Friday, June 15, 2012

#BookReview: Colored Sugar Water - Venise Berry

I remember thinking a few months ago that I missed the writing of authors like Venise Berry.  Then I re-read Colored Sugar Water during a read-a-thon and wondered what exactly it was that I was missing.  The book was okay, but I think I oversold myself on the story line before.  Maybe I liked her other books, So Good and All of Me, but this one? I found myself giving it the ultimate side eye on several occasions.

Colored Sugar Water is Lucy Merriweather's story.  The granddaughter of a Louisiana healer, Lucy believes in a little of everything, from fortune telling to voodoo to God.  Lucy, the regional manager of a successful chain of fitness centers, is stuck in a stable, but boring, relationship with Spencer, a McDonald's franchise owner.  Spencer is dependable, but far too predictable for Lucy.

Adel Kelly has been Lucy's best friend since their college days.  Married to Thad, who's always on the brink of the next great idea, Adel is tired of carrying the weight of their household on her shoulders.  At her age, she should be thinking about having babies, but if Thad doesn't get it together, she'll be raising any future kids as a single mother.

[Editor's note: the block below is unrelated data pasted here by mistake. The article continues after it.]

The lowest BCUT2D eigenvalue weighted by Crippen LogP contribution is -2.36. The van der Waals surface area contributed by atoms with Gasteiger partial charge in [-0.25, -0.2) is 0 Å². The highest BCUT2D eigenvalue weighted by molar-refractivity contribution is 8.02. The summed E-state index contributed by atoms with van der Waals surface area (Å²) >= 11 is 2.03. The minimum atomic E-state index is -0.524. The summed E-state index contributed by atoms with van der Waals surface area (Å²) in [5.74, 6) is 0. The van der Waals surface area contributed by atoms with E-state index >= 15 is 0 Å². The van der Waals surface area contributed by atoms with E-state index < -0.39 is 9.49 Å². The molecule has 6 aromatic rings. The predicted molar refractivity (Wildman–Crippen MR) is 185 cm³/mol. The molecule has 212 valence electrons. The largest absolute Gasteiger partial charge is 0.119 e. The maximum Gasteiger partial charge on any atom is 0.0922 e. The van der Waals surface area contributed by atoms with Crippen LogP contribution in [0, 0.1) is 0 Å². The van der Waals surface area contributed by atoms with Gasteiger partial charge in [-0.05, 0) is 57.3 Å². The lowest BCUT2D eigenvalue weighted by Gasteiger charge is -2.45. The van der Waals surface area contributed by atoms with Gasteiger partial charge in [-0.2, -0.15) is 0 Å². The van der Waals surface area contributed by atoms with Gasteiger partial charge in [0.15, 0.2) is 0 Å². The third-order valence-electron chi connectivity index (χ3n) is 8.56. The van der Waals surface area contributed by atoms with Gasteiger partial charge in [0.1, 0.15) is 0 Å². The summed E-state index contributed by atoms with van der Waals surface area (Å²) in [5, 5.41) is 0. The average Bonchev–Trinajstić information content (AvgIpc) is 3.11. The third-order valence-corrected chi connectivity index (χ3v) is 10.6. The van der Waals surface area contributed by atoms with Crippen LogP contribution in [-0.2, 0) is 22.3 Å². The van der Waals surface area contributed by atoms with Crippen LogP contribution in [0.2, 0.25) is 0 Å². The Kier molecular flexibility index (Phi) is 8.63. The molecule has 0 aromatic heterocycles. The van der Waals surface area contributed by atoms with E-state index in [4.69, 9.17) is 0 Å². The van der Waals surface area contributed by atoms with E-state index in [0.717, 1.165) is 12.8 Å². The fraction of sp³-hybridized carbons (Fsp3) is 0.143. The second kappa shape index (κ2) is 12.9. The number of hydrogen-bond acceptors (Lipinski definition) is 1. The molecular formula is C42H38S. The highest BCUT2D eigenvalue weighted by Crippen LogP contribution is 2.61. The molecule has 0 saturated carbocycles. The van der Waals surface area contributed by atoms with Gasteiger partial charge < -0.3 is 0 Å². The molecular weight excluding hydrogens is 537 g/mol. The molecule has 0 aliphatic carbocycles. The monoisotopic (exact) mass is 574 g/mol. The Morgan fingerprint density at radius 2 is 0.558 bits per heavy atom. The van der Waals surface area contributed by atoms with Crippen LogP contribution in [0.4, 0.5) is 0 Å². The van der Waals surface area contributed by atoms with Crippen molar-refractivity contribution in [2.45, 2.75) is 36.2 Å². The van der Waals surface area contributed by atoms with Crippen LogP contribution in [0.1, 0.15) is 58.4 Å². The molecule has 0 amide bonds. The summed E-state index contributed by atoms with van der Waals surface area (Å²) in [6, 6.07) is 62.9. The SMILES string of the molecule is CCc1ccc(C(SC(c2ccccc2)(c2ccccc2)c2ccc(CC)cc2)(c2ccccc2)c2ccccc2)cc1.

When the two happen across a late night commercial for psychics, Lucy dares to call the number, even as Adel warns her not to.  Before she knows it, Lucy is caught up in a whirlwind romance with Kuba, the man that answered the phone, and Spencer and Adel are both losing the Lucy they used to know.

This book started off fairly decent and then it evolved into Christianity versus voodoo versus the supernatural.  It just didn't work for me.  I prefer to keep my genres separate.  I know that when I pick up a Tananarive Due book, I'm going to get vampires and what not.  When I picked up this book, there was no indication that Venise Berry was going to try to take me there.  If I had realized that before I started reading, I probably wouldn't have picked it up.

Published: December 2001

Theme: Nightmares by Dana Dane

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